New answers tagged

3

Where one part of a plate continues almost horizontally while an adjacent section is driven down into the mantle, wouldn't that cause a violent fracture of the plate, and if not, why not? In case of the Nazca plate probably not because that is still warm and partly ductile (see the linked work in the other thread). Also, these cracks and deformations ...


1

The forces of a magnetic field on materials that are not ferromagnetic and not electric conductors are negligible compared to pressure, tension, and buoyancy. It is likely safe to ignore them for the upper mantle. However, the lower mantle is a semiconductor with a significant thermal gradient, which induces electrical gradient via thermoelectricity. This ...


13

As you said, the Andean belt is divided into four segments, usually called the northern, central, southern, and austral volcanic zones (NVZ, CVZ, SVZ and AVZ, respectively; your map lacks the AVZ). This has been interpreted as a difference in the angle of subduction. Under the active zones, the subducting plate (called "slab") sinks into the mantle, ...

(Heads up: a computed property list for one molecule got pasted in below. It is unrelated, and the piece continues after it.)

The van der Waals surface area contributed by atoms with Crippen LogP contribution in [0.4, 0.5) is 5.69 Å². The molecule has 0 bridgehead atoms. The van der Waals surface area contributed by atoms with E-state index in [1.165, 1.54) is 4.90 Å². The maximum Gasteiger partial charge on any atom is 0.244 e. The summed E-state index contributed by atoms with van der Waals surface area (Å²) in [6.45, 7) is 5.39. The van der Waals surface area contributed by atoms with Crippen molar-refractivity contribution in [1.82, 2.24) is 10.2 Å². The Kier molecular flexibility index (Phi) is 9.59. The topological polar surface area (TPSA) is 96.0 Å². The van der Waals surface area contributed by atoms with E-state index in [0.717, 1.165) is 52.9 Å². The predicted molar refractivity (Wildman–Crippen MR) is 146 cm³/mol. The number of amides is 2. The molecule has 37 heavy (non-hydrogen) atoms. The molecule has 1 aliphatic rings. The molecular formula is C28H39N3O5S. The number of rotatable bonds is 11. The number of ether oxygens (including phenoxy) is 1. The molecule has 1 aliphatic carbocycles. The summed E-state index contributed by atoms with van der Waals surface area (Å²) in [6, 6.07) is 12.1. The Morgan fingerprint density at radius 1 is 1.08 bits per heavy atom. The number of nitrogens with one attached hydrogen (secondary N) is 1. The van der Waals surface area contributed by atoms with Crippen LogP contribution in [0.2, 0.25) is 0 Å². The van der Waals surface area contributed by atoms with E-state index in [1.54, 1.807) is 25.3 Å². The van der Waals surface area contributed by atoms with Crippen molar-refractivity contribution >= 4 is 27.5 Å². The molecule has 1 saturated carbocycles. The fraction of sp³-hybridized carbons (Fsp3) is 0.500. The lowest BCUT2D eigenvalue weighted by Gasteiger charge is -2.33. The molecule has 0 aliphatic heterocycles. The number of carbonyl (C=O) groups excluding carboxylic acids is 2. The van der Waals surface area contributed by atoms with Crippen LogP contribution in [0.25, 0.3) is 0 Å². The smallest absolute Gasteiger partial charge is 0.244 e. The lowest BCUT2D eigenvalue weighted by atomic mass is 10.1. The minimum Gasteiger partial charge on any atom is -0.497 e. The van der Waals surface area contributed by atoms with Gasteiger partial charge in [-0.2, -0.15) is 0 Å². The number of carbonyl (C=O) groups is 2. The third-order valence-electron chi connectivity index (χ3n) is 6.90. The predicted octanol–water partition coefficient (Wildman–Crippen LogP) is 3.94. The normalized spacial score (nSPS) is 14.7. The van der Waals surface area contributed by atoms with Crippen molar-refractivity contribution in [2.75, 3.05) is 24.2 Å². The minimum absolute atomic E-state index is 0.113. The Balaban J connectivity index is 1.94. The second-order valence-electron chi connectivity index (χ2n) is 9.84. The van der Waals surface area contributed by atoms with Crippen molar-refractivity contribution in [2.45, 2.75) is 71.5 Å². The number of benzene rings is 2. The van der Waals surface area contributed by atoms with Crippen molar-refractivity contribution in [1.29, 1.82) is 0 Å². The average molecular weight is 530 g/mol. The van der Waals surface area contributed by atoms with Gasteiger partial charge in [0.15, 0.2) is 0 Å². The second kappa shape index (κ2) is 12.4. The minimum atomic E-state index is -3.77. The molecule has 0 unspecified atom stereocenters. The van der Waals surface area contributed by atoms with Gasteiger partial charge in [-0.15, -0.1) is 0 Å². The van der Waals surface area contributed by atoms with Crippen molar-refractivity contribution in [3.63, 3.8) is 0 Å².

5

So, this is the setting. A relatively young plate plate is subducted under the south American continent. The subducting oceanic plate contains water that is squeezed out under pressure and starts to rise. Water (fluids) generally lower the melting point, so hot asthenosphere above the colder subducting plate partially melts, the magma, being more mobile, ...


-1

When an oceanic plate is subducted below a continental plate, it dives into the mantle, taking water with it and producing frictional heat which melts some of the rock (rock with a high water content melts more easily). This produces plumes of magma beneath the continental plate margins. As the magma is lighter than the mantle material, it rises until it ...


Top 50 recent answers are included